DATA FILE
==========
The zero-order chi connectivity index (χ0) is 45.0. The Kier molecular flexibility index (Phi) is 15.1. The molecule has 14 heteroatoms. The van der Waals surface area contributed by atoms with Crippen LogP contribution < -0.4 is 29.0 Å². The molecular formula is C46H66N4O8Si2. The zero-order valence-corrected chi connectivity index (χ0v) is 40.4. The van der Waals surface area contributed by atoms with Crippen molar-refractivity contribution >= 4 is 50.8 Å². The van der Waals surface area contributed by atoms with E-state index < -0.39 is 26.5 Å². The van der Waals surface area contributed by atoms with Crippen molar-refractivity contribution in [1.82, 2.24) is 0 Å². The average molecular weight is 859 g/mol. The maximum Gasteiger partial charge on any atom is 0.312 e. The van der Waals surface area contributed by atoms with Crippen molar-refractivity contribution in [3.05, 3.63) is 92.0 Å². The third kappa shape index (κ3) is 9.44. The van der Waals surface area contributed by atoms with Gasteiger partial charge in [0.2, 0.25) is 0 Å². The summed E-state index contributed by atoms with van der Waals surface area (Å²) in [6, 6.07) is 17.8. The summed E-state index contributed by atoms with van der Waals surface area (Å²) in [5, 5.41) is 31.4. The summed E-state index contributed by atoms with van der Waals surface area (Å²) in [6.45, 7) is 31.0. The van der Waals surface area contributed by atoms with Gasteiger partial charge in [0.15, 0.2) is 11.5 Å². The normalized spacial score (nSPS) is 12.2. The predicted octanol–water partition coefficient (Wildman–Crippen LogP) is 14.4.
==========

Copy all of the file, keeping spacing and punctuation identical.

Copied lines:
The zero-order chi connectivity index (χ0) is 45.0. The Kier molecular flexibility index (Phi) is 15.1. The molecule has 14 heteroatoms. The van der Waals surface area contributed by atoms with Crippen LogP contribution < -0.4 is 29.0 Å². The molecular formula is C46H66N4O8Si2. The zero-order valence-corrected chi connectivity index (χ0v) is 40.4. The van der Waals surface area contributed by atoms with Crippen molar-refractivity contribution >= 4 is 50.8 Å². The van der Waals surface area contributed by atoms with E-state index < -0.39 is 26.5 Å². The van der Waals surface area contributed by atoms with Crippen molar-refractivity contribution in [1.82, 2.24) is 0 Å². The average molecular weight is 859 g/mol. The maximum Gasteiger partial charge on any atom is 0.312 e. The van der Waals surface area contributed by atoms with Crippen molar-refractivity contribution in [3.05, 3.63) is 92.0 Å². The third kappa shape index (κ3) is 9.44. The van der Waals surface area contributed by atoms with Gasteiger partial charge in [0.2, 0.25) is 0 Å². The summed E-state index contributed by atoms with van der Waals surface area (Å²) in [6, 6.07) is 17.8. The summed E-state index contributed by atoms with van der Waals surface area (Å²) in [5, 5.41) is 31.4. The summed E-state index contributed by atoms with van der Waals surface area (Å²) in [6.45, 7) is 31.0. The van der Waals surface area contributed by atoms with Gasteiger partial charge in [0.15, 0.2) is 11.5 Å². The normalized spacial score (nSPS) is 12.2. The predicted octanol–water partition coefficient (Wildman–Crippen LogP) is 14.4.